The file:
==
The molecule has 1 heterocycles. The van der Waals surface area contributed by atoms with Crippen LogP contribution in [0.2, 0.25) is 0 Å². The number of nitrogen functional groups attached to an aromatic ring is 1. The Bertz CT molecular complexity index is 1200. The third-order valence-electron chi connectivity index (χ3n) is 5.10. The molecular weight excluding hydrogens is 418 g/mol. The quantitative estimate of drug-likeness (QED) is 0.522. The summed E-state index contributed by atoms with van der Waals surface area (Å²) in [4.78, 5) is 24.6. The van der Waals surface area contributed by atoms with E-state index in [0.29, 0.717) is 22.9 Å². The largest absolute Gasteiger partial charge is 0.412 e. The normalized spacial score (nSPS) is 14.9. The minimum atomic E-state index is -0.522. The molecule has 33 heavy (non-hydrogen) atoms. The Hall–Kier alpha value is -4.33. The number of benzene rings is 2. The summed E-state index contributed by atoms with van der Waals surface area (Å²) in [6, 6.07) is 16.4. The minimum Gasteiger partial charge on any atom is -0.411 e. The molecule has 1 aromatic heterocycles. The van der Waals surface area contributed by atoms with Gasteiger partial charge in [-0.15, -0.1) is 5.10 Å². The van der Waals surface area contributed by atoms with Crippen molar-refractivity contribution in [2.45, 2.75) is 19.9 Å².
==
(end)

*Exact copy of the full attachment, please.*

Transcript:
The molecule has 1 heterocycles. The van der Waals surface area contributed by atoms with Crippen LogP contribution in [0.2, 0.25) is 0 Å². The number of nitrogen functional groups attached to an aromatic ring is 1. The Bertz CT molecular complexity index is 1200. The third-order valence-electron chi connectivity index (χ3n) is 5.10. The molecular weight excluding hydrogens is 418 g/mol. The quantitative estimate of drug-likeness (QED) is 0.522. The summed E-state index contributed by atoms with van der Waals surface area (Å²) in [4.78, 5) is 24.6. The van der Waals surface area contributed by atoms with E-state index in [0.29, 0.717) is 22.9 Å². The largest absolute Gasteiger partial charge is 0.412 e. The normalized spacial score (nSPS) is 14.9. The minimum atomic E-state index is -0.522. The molecule has 33 heavy (non-hydrogen) atoms. The Hall–Kier alpha value is -4.33. The number of benzene rings is 2. The summed E-state index contributed by atoms with van der Waals surface area (Å²) in [6, 6.07) is 16.4. The minimum Gasteiger partial charge on any atom is -0.411 e. The molecule has 1 aromatic heterocycles. The van der Waals surface area contributed by atoms with Gasteiger partial charge in [-0.15, -0.1) is 5.10 Å². The van der Waals surface area contributed by atoms with Crippen molar-refractivity contribution in [2.45, 2.75) is 19.9 Å².